The term "phase change thermosiphon" is a misnomer and should be avoided. When phase change occurs in a thermosiphon, it means that the system either does not have enough fluid, or it is too small to transfer all of the heat by convection alone. To improve the performance, either more fluid is needed (possibly in a larger thermosiphon), or all other fluids (including air) should be pumped out of the loop.
Thermosiphons are used in some liquid-based solar heating systems to heat a liquid such as water. The water is heated passively by solar energy and relies on heat energy being transferred from the sun to a solar collector. The heat from the collector can be transferred to water in two ways: directly where water circulates through the collector, or indirectly where an anti-freeze solution carries the heat from the collector and transfers it to water in the tank via a heat exchanger. Convection allows for the movement of the heated liquid out of the solar collector to be replaced by colder liquid which is in turn heated. Due to this principle, it is necessary for the water to be stored in a tank above the collector
Thermosiphons are used for watercooling internal computer components, most commonly the processor. While any suitable liquid can be used, water is the easiest liquid to use in thermosiphon systems. Unlike traditional watercooling systems, thermosiphon systems do not rely on a pump but on convection for the movement of heated water (which may become vapour) from the components upwards to a heat exchanger. There the water is cooled and is ready to be recirculated. The most commonly used heat exchanger is a radiator, where air is blown actively through a fan system to condense the vapour to a liquid. The liquid is recirculated through the system, thus repeating the process. No pump is required—the vaporization and condensation cycle is self-sustaining.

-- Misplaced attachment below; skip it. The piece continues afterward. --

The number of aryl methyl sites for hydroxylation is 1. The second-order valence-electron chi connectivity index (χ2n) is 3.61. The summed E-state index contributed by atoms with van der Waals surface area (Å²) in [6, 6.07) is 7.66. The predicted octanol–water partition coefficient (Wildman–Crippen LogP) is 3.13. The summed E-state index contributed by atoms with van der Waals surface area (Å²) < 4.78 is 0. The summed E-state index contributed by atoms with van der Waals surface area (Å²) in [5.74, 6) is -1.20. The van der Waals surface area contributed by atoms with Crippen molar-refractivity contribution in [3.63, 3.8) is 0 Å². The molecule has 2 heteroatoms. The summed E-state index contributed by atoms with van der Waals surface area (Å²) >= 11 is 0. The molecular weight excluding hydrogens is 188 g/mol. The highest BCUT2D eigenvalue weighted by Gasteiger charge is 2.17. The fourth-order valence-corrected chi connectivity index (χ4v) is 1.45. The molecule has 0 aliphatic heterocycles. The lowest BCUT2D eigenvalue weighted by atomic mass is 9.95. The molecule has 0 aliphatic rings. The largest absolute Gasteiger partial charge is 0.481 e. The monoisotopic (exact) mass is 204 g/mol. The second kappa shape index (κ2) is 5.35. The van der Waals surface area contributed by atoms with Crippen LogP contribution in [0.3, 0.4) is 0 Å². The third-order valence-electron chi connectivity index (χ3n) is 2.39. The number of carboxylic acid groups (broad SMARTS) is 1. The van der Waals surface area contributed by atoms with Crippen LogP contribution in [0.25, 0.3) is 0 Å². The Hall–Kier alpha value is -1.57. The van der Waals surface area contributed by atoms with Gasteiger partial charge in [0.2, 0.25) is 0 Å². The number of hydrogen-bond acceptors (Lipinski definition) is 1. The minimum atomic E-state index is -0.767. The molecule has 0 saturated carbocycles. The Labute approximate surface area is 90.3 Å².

Without proper cooling, a modern processor chip can rapidly reach temperatures that cause it to malfunction. Even with a common heat sink and fan attached, typical processor operating temperatures may still reach up to 70 °C (160 °F). A thermosiphon can efficiently transfer heat over a much wider temperature range and can typically maintain the processor temperature 10–20 °C cooler than a traditional heat sink and fan. In some cases, it is also possible that a thermosiphon may be more compact than an appropriately sized conventional heat sink and fan.
Thermosiphons must be mounted such that vapor rises up and liquid flows down to the boiler, with no bends in the tubing for liquid to pool. Also, the thermosiphon’s fan that cools the gas needs cool air to operate. The system has to be completely airtight; if not, the process of thermosiphon will not take effect and cause the water to only evaporate over a small period of time.
Early cars, motor vehicles and engine-powered farm and industrial equipment used thermosiphon circulation to move cooling water between their cylinder block and radiator. They depended on forward movement of the car and fans to move enough air through the radiator to provide the temperature differential that caused the thermosiphon circulation. As engine power increased, increased flow was required and so engine-driven pumps were added to assist circulation. More compact engines then used smaller radiators and required more convoluted flow patterns, so the circulation became entirely dependent on the pump and might even be reversed against the natural circulation. An engine cooled only by thermosiphon is susceptible to overheating during prolonged periods of idling or very slow travel when airflow through the radiator is limited, unless one or more fans are able to move enough air to provide adequate cooling. They are also very sensitive to low coolant level, i.e., losing only a small amount of coolant stops the circulation; a pump driven system is much more robust and can typically handle a lower coolant level.